EROTICA, ROMANCE, PORNOGRAPHY

By stancutler,

  Filed under: The Arts
  Comments: 4

Why is explicit sex rarely described in fiction? If everyone is interested in the subject (a safe assumption) why is such writing uncommon? I am truly baffled by the differences between pornographic writing, romance writing, and erotica.

The literary world is increasingly female – agents, writers, and readers are far more likely to be female than male these days. Is raw sex objectionable to women on moral grounds? Does it make them uncomfortable? Repel them? Do women fundamentally respond differently to sexually explicit material than men? As a man, I am not aroused by romance and erotica. Yet I can easily be stimulated by detailed descriptions of heterosexual intimacy.

Is that a genetic difference or a cultural one? Is there a market for male-oriented, sexually explicit writing? Or has the availability of video porn supplanted the literary version?

I am interested in your take on these questions.

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  Comments: 4


  1. your blog turns me on!


    • Thanks, Tyson! Feel free to offer your opinions. I’d love for the blog to become an idea forum. I need to learn how to use a social medium to alert participants. That’s the next step. Any advice?


  2. I feel somewhat mute in the face of this topic as I’m not sure how anyone who has a wife and daughter can chat easily about literary sexual stimulus or representation. However if I talk about my younger self before I was grown up, it may be safer. Just don’t tell anyone or my wife will interpret anything as insight into character malformation.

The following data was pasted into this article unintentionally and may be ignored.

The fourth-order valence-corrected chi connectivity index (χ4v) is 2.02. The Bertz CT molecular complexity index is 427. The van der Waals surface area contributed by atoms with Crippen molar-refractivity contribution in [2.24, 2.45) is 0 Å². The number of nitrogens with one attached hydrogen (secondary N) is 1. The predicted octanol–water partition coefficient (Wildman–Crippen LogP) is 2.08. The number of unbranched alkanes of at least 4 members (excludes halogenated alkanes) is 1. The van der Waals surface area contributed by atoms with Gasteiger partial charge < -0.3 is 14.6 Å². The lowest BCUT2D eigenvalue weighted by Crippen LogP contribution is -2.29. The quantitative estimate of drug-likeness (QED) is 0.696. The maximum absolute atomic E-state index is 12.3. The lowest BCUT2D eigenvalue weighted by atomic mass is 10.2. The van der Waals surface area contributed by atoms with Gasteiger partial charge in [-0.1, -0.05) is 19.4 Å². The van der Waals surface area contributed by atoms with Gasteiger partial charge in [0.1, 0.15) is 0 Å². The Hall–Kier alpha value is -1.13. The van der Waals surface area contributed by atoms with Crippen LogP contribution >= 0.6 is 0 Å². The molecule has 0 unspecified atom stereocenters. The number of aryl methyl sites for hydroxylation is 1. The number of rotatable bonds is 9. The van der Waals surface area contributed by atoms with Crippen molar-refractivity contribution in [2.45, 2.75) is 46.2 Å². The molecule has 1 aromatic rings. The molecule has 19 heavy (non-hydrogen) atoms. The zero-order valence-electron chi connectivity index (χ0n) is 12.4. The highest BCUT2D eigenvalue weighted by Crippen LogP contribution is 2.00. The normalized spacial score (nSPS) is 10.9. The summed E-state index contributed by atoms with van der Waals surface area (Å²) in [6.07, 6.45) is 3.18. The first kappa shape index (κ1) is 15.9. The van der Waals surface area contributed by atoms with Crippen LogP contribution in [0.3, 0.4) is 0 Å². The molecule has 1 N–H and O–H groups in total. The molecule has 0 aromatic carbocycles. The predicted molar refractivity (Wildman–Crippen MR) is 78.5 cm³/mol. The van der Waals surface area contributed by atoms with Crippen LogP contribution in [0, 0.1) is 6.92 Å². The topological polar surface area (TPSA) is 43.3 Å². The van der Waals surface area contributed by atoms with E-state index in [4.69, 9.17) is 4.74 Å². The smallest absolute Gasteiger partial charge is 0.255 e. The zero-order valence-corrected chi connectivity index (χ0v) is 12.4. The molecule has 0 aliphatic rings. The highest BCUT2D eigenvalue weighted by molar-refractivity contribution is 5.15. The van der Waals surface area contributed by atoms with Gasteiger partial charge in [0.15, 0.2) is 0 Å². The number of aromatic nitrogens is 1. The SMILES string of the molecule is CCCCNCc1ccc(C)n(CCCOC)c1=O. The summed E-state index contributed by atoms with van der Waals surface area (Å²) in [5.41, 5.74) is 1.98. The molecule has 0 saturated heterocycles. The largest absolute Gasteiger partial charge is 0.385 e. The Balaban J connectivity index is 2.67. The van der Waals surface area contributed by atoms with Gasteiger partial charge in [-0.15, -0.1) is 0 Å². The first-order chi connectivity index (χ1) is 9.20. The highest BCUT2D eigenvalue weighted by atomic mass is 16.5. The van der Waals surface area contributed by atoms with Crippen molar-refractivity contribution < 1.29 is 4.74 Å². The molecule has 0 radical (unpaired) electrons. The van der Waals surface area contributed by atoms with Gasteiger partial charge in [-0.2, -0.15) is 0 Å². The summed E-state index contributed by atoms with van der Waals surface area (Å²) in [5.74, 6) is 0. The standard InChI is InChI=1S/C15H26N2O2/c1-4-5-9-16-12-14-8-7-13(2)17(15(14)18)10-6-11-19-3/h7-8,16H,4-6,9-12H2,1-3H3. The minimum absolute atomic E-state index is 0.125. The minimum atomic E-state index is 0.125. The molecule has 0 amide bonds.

Let’s start with the touted description of John Updike as a penis with a thesaurus and your position that itemized mechanical description is arousing. Not necessarily so. I still remember the scene in Updike’s 1977 ‘The Poorhouse Fair’ where the girl steps out of the car at night into the headlights and bares her breasts. Was the novel about anything else? I don’t remember the details. So action and setting would seem paramount and the minute descriptions of skin and expression and body parts although eagerly filling in the outlines, are perhaps just prolongation of the fascination we all have for the exquisite moment.

    If you don’t remember the novel, here is it’s NY Times reception:

    http://www.nytimes.com/1959/01/11/books/updike-poorhouse.html?_r=0

    Cheers

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